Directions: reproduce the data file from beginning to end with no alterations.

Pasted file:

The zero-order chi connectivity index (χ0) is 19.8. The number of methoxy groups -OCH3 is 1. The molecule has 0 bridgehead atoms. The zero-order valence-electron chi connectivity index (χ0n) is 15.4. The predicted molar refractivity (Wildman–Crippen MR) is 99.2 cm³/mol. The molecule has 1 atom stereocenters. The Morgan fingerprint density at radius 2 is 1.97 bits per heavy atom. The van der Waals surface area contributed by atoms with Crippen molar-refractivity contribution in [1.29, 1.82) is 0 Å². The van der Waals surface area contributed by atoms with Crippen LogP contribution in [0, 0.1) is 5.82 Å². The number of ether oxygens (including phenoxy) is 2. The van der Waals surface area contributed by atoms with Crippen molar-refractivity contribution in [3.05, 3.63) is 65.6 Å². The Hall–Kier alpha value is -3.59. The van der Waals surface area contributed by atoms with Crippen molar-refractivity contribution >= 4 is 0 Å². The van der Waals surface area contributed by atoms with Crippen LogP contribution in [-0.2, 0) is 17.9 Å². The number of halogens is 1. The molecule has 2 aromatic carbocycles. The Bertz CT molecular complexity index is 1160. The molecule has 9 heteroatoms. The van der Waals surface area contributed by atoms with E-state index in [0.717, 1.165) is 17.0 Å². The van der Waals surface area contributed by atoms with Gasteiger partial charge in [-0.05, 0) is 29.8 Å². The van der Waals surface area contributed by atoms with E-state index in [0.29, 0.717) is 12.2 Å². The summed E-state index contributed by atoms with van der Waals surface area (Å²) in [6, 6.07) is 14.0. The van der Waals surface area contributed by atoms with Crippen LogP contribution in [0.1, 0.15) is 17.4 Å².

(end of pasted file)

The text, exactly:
The zero-order chi connectivity index (χ0) is 19.8. The number of methoxy groups -OCH3 is 1. The molecule has 0 bridgehead atoms. The zero-order valence-electron chi connectivity index (χ0n) is 15.4. The predicted molar refractivity (Wildman–Crippen MR) is 99.2 cm³/mol. The molecule has 1 atom stereocenters. The Morgan fingerprint density at radius 2 is 1.97 bits per heavy atom. The van der Waals surface area contributed by atoms with Crippen molar-refractivity contribution in [1.29, 1.82) is 0 Å². The van der Waals surface area contributed by atoms with Crippen LogP contribution in [0, 0.1) is 5.82 Å². The number of ether oxygens (including phenoxy) is 2. The van der Waals surface area contributed by atoms with Crippen molar-refractivity contribution in [3.05, 3.63) is 65.6 Å². The Hall–Kier alpha value is -3.59. The van der Waals surface area contributed by atoms with Crippen molar-refractivity contribution >= 4 is 0 Å². The van der Waals surface area contributed by atoms with Crippen LogP contribution in [-0.2, 0) is 17.9 Å². The number of halogens is 1. The molecule has 2 aromatic carbocycles. The Bertz CT molecular complexity index is 1160. The molecule has 9 heteroatoms. The van der Waals surface area contributed by atoms with E-state index in [0.717, 1.165) is 17.0 Å². The van der Waals surface area contributed by atoms with Gasteiger partial charge in [-0.05, 0) is 29.8 Å². The van der Waals surface area contributed by atoms with E-state index in [0.29, 0.717) is 12.2 Å². The summed E-state index contributed by atoms with van der Waals surface area (Å²) in [6, 6.07) is 14.0. The van der Waals surface area contributed by atoms with Crippen LogP contribution in [0.1, 0.15) is 17.4 Å².